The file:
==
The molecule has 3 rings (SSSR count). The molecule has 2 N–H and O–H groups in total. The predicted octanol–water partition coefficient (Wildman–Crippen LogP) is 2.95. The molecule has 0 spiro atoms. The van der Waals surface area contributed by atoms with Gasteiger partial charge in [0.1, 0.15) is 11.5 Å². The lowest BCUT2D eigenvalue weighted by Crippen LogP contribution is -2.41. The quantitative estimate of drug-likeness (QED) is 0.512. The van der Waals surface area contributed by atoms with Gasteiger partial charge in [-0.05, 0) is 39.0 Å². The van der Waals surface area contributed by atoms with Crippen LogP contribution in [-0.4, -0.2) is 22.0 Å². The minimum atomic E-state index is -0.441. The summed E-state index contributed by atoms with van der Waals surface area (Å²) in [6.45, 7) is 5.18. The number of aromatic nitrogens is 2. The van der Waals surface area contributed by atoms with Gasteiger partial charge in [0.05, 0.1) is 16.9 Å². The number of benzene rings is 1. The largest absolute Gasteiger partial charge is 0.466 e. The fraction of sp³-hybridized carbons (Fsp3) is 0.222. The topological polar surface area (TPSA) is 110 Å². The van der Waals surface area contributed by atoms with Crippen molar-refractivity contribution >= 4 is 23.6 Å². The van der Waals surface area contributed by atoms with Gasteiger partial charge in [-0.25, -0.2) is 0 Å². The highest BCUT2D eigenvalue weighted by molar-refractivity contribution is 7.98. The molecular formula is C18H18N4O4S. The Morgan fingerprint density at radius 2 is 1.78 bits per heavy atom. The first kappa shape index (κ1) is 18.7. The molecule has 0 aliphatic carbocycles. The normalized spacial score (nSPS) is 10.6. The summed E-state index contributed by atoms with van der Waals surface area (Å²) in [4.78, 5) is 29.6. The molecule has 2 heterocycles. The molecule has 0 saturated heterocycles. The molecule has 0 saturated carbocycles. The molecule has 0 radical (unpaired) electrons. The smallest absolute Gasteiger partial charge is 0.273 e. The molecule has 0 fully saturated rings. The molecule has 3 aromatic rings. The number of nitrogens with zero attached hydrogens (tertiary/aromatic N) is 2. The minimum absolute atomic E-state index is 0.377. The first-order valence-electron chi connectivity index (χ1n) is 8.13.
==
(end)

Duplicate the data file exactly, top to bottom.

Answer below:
The molecule has 3 rings (SSSR count). The molecule has 2 N–H and O–H groups in total. The predicted octanol–water partition coefficient (Wildman–Crippen LogP) is 2.95. The molecule has 0 spiro atoms. The van der Waals surface area contributed by atoms with Gasteiger partial charge in [0.1, 0.15) is 11.5 Å². The lowest BCUT2D eigenvalue weighted by Crippen LogP contribution is -2.41. The quantitative estimate of drug-likeness (QED) is 0.512. The van der Waals surface area contributed by atoms with Gasteiger partial charge in [-0.05, 0) is 39.0 Å². The van der Waals surface area contributed by atoms with Crippen LogP contribution in [-0.4, -0.2) is 22.0 Å². The minimum atomic E-state index is -0.441. The summed E-state index contributed by atoms with van der Waals surface area (Å²) in [6.45, 7) is 5.18. The number of aromatic nitrogens is 2. The van der Waals surface area contributed by atoms with Gasteiger partial charge in [0.05, 0.1) is 16.9 Å². The number of benzene rings is 1. The largest absolute Gasteiger partial charge is 0.466 e. The fraction of sp³-hybridized carbons (Fsp3) is 0.222. The topological polar surface area (TPSA) is 110 Å². The van der Waals surface area contributed by atoms with Crippen molar-refractivity contribution >= 4 is 23.6 Å². The van der Waals surface area contributed by atoms with Gasteiger partial charge in [-0.25, -0.2) is 0 Å². The highest BCUT2D eigenvalue weighted by molar-refractivity contribution is 7.98. The molecular formula is C18H18N4O4S. The Morgan fingerprint density at radius 2 is 1.78 bits per heavy atom. The first kappa shape index (κ1) is 18.7. The molecule has 0 aliphatic carbocycles. The normalized spacial score (nSPS) is 10.6. The summed E-state index contributed by atoms with van der Waals surface area (Å²) in [4.78, 5) is 29.6. The molecule has 2 heterocycles. The molecule has 0 saturated heterocycles. The molecule has 0 saturated carbocycles. The molecule has 0 radical (unpaired) electrons. The smallest absolute Gasteiger partial charge is 0.273 e. The molecule has 0 fully saturated rings. The molecule has 3 aromatic rings. The number of nitrogens with zero attached hydrogens (tertiary/aromatic N) is 2. The minimum absolute atomic E-state index is 0.377. The first-order valence-electron chi connectivity index (χ1n) is 8.13.